By the time Ali (not his real name) reached Azerbaijan, the most difficult part of his long journey was supposed to be over. He had left his father, wife, and one-year-old son in their village in Afghanistan, trekked across his war-torn country, crossed the Iranian border illegally, and sneaked into Azerbaijan at night.
Taking a train to Baku, he enrolled in university. His hope was to learn enough English to be able find work back in Kabul as a translator or driver. But in Baku, more often than not, Ali found himself missing home and his family. He would wander the capital’s streets at night, staring at the unfamiliar buildings and longing to go home to Afghanistan.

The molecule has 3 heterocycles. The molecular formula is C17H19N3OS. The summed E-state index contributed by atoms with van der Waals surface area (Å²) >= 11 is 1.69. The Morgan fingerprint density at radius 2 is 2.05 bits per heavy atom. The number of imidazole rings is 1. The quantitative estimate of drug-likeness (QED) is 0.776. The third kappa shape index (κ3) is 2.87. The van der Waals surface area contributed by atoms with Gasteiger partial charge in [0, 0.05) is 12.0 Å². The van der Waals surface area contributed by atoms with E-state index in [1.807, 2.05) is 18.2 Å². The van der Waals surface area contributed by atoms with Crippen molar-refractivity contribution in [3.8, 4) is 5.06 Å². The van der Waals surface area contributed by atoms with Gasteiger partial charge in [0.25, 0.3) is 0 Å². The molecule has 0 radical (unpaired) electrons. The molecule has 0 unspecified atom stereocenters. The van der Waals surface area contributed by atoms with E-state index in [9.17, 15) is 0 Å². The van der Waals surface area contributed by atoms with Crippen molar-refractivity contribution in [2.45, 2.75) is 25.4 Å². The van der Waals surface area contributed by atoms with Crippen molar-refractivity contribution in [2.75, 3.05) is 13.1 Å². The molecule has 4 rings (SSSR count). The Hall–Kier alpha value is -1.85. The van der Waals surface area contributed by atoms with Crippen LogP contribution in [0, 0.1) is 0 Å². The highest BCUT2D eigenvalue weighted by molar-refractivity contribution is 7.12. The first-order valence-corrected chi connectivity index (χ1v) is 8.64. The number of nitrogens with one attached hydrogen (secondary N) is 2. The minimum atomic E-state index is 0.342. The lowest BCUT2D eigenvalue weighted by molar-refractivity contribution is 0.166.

It was then he remembered his brother’s advice: find places where English speakers gather and go there—a library, maybe, or a coffee shop. Instead, Ali, a devout Muslim, started going to the weekly English-language Mass at the Catholic Church of the Virgin Mary’s Immaculate Conception. “At first, I just wanted to improve my English,” he said, “but after one or two times, I was excited to go.”
It was at the church that Ali became friends with an Iraqi businessman who left his country prior to the war that ousted Saddam. He is not able to return to Iraq. Ali also met a group of Fillipino women who are in the church choir, an Indian student, and a Pakistani Christian who had to move to Azerbaijan when neighbors threatened to burn down his house and attack his children. “There are so many...